S’associer : la checklist ! Mes 6 plus grosses erreurs d’association. Après relecture, la liste d’erreurs est assez effrayante… Mais si elle peut aider certains à les éviter, je la partage !
Je ne vise évidemment aucun de mes anciens associés, c’est bien moi qui ai fait les erreurs. 1) M’associer avec une personne parce que je ne me fais pas assez confiance pour y aller seul Cela m’est déjà arrivé au moins 2 fois… C’est dur d’y aller seul ! Alors j’ai souvent préféré partager le pouvoir. En effet, comment justifier que j’ai + de parts/actions alors qu’on a un parcours assez similaire, des compétences équivalentes et un apport en capital identique ? Dans ma première boîte, je me suis associé avec un bon copain de l’EM. 2) Ne pas connaître mes compétences… ni celles de mon associé ! 3) Ne pas travailler dans le même endroit que mon autre associé Difficile alors de partager les bonnes nouvelles, d’échanger sur les idées de développement et d’avancer rapidement. NB : Je suis resté très proche du seul investisseur qui avait dit NON, Gérald Enrico.
Bosser avec un pote, est-ce une bonne idée ? L’une des grandes peurs face à la création d’entreprise est de créer seul.
Et je la comprends totalement, je n’ai jamais réussi à créer seul… Mais pourtant, doit-on s’associer avec son pote ? Ou pire, son meilleur pote ? Triangulation 87: Alexis Ohanian. Resolving Co-Founder Disputes. Editor’s note: Mike Knoop is co-founder of Zapier.
Follow him on Twitter @mikeknoop. In the summer 2012 batch, one in four Y Combinator companies lost a founder. It’s not hard to conclude that startup co-founder disputes are universal. They range from the big decisions (What should our product do? Should we hire? I have identified a few trends from my experience with my startup Zapier. Start With Your Surroundings Surrounding myself with like-minded founders has preempted many arguments from occurring in the first place — because we already agree!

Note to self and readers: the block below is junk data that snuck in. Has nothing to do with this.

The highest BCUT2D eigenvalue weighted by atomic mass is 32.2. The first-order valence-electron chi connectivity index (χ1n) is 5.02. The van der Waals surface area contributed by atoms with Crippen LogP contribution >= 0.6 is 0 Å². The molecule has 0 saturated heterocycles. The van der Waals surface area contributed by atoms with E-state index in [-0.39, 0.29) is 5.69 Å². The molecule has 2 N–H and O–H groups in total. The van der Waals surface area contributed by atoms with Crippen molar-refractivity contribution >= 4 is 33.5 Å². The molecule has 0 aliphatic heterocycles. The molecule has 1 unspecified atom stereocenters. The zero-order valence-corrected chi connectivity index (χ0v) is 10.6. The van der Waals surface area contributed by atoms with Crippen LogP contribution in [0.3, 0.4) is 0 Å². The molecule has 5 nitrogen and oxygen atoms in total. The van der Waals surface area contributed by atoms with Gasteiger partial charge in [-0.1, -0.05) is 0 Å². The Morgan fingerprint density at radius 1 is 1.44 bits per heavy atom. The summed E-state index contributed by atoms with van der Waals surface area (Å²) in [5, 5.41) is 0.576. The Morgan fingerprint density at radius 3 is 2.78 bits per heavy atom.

Define A Tie-Breaker Policy We do not resolve every dispute. Another tie-breaker is simply to default to the person with more expertise in the area of debate. Practice Empathy I always try to remember: every (good-faith) founder only wants what is best for the company. How do you find a badass co-founder. Finding a co-founder is damn hard In the last couple months, I’ve been keeping an open eye out on finding a high-quality co-founder for the startup I’m doing as part of my EIR gig.
Ultimately, the scarcest commodity in the entrepreneurial community is NOT venture capital money – there are billions out there – but rather very high quality people. In particular, the highest quality people out there turn into co-founders, so that’s incredibly important. In particular, a co-founder’s able to help balance you out, especially on mood. So if you are both in a room, the startup is on the rocks, and you say, “god we’re fucked!” Ten attributes of your ideal business partner - National Startup Business. A while back I talked about how and where to find a co-founder in “How to Select an Ideal Startup Co-Founder”.